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The Italians
by Frances Elliot
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THE ITALIANS:

A Novel

BY FRANCES ELLIOT

AUTHOR OF "ROMANCE OF OLD COURT LIFE IN FRANCE," "THE DIARY OF AN IDLE WOMAN IN ITALY," ETC., ETC.

1875



TO

THE REAL ENRICA,

WITH

THE AUTHOR'S LOVE.



CONTENTS

PART I.

I. LUCCA II. THE CATHEDRAL OF LUCCA III. THE THREE WITCHES IV. THE MARCHESA GUINIGI V. ENRICA VI. MARCHESA GUINIGI AT HOME VII. COUNT MARESCOTTI VIII. THE CABINET COUNCIL IX. THE COUNTESS ORSETTI'S BALL

PART II.

I. CALUMNY II. CHURCH OF SAN FREDIANO III. THE GUINIGI TOWER IV. COUNT NOBILI V. NUMBER FOUR AT THE UNIVERSO HOTEL VI. A NEW PHILOSOPHY VII. THE MARCHESA'S PASSION VIII. ENRICA'S TRIAL IX. WHAT CAME OF IT

PART III.

I. A LONELY TOWN II. WHAT SILVESTRO SAYS III. WHAT CAME OF BURNING THE MARCHESA'S PAPERS IV. WHAT A PRIEST SHOULD BE V. "SAY NOT TOO MUCH" VI. THE CONTRACT VII. THE CLUB AT LUCCA VIII. COUNT NOBILI'S THOUGHTS IX. NERA

PART IV.

I. WAITING AND LONGING II. A STORM AT THE VILLA III. BETWEEN LIFE AND DEATH IV. FRA PACIFICO AND THE MARCHESA V. TO BE, OR NOT TO BE? VI. THE CHURCH AND THE LAW VII. THE HOUR STRIKES VIII. FOR THE HONOR OF A NAME IX. HUSBAND VERSUS WIFE X. THE LAWYER BAFFLED XI. FACE TO FACE XII. OH BELLO!



PART I.



CHAPTER I.

LUCCA.

We are at Lucca. It is the 13th of September, 1870—the anniversary of the festival of the Volto Santo—a notable day, both in city, suburb, and province. Lucca dearly loves its festivals—no city more; and of all the festivals of the year that of the Volto Santo best. Now the Volto Santo (Anglice, Holy Countenance) is a miraculous crucifix, which hangs, as may be seen, all by itself in a gorgeous chapel—more like a pagoda than a chapel, and more like a glorified bird-cage than either—built expressly for it among the stout Lombard pillars in the nave of the cathedral. The crucifix is of cedar-wood, very black, and very ugly, and it was carved by Nicodemus; of this fact no orthodox Catholic entertains a doubt. But on what authority I cannot tell, nor why, nor how, the Holy Countenance reached the snug little city of Lucca, except by flying through the air like the Loretto house, or springing out of the earth like the Madonna of Feltri. But here it is, and here it has been for many a long year; and here it will remain as a miraculous relic, bringing with it blessings and immunities innumerable to the grateful city.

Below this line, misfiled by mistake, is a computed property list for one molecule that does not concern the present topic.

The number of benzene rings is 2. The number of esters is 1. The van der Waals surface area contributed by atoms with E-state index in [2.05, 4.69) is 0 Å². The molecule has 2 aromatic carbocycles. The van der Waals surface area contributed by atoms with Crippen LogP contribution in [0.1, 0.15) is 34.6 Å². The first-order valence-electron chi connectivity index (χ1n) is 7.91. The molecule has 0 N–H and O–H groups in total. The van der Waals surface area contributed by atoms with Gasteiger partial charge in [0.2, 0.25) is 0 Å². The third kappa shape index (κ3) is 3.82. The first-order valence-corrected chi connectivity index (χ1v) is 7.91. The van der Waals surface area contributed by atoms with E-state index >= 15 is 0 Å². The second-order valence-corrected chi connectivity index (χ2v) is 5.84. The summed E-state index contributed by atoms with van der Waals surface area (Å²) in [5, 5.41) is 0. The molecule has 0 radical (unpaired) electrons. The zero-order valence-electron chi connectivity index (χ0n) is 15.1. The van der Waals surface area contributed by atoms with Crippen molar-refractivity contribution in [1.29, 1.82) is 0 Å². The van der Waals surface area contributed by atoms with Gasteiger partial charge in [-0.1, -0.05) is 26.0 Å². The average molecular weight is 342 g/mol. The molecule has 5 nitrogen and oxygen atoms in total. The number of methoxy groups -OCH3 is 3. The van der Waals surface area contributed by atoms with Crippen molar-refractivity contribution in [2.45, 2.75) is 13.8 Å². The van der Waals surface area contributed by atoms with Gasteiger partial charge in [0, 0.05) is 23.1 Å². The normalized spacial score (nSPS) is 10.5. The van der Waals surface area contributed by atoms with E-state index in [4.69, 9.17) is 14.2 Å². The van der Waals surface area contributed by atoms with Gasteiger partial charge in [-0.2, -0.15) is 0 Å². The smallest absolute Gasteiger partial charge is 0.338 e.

What a glorious morning it is! The sun rose without a cloud. Now there is a golden haze hanging over the plain, and glints as of living flame on the flanks of the mountains. From all sides crowds are pressing toward Lucca. Before six o'clock every high-road is alive. Down from the highest mountain-top of Pizzorna, overlooking Florence and its vine-garlanded campagna, comes the hermit, brown-draped, in hood and mantle; staff in hand, he trudges along the dusty road. And down, too, from his native lair among the pigs and the poultry, comes the black-eyed, black-skinned, matted-haired urchin, who makes mud pies under the tufted ilex-trees at Ponte a Moriano, and swears at the hermit.

They come! they come! From mountain-sides bordering the broad road along the Serchio—mountains dotted with bright homesteads, each gleaming out of its own cypress-grove, olive-patch, canebrake, and vine-arbor, under which the children play—they come from solitary hovels, hung up, as it were, in mid-air, over gloomy ravines, scored and furrowed with red earth, down which dark torrents dash and spray.

They come! they come! these Tuscan peasants, a trifle too fond of holiday-keeping, like their betters—but what would you have? The land is fertile, and corn and wine and oil and rosy flowering almonds grow almost as of themselves. They come—tens and tens of miles away, from out the deep shadows of primeval chestnut-woods, clothing the flanks of rugged Apennines with emerald draperies. They come—through parting rocks, bordering nameless streams—cool, delicious waters, over which bend fig, peach, and plum, delicate ferns and unknown flowers. They come—from hamlets and little burghs, gathered beside lush pastures, where tiny rivulets trickle over fresh turf and fragrant herbs, lulling the ear with softest echoes.

They come—dark-eyed mothers and smiling daughters, decked with gold pins, flapping Leghorn hats, lace veils or snowy handkerchiefs gathered about their heads, coral beads, and golden crosses as big as shields, upon their necks—escorted by lover, husband, or father—a flower behind his ear, a slouch hat on his head, a jacket thrown over one arm, every man shouldering a red umbrella, although to doubt the weather to-day is absolute sacrilege!

Carts clatter by every moment, drawn by swift Maremma nags, gay with brass harness, tinkling bells, and tassels of crimson on reins and frontlet.

The carts are laden with peasants (nine, perhaps, ranged three abreast)—treason to the gallant animal that, tossing its little head, bravely struggles with the cruel load. A priest is stuck in bodkin among his flock—a priest who leers and jests between pinches of snuff, and who, save for his seedy black coat, knee-breeches, worsted stockings, shoe-buckles, clerical hat, and smoothly-shaven chin, is rougher than a peasant himself.

Riders on Elba ponies, with heavy cloaks (for the early morning, spite of its glories, is chill), spur by, adding to the dust raised by the carts.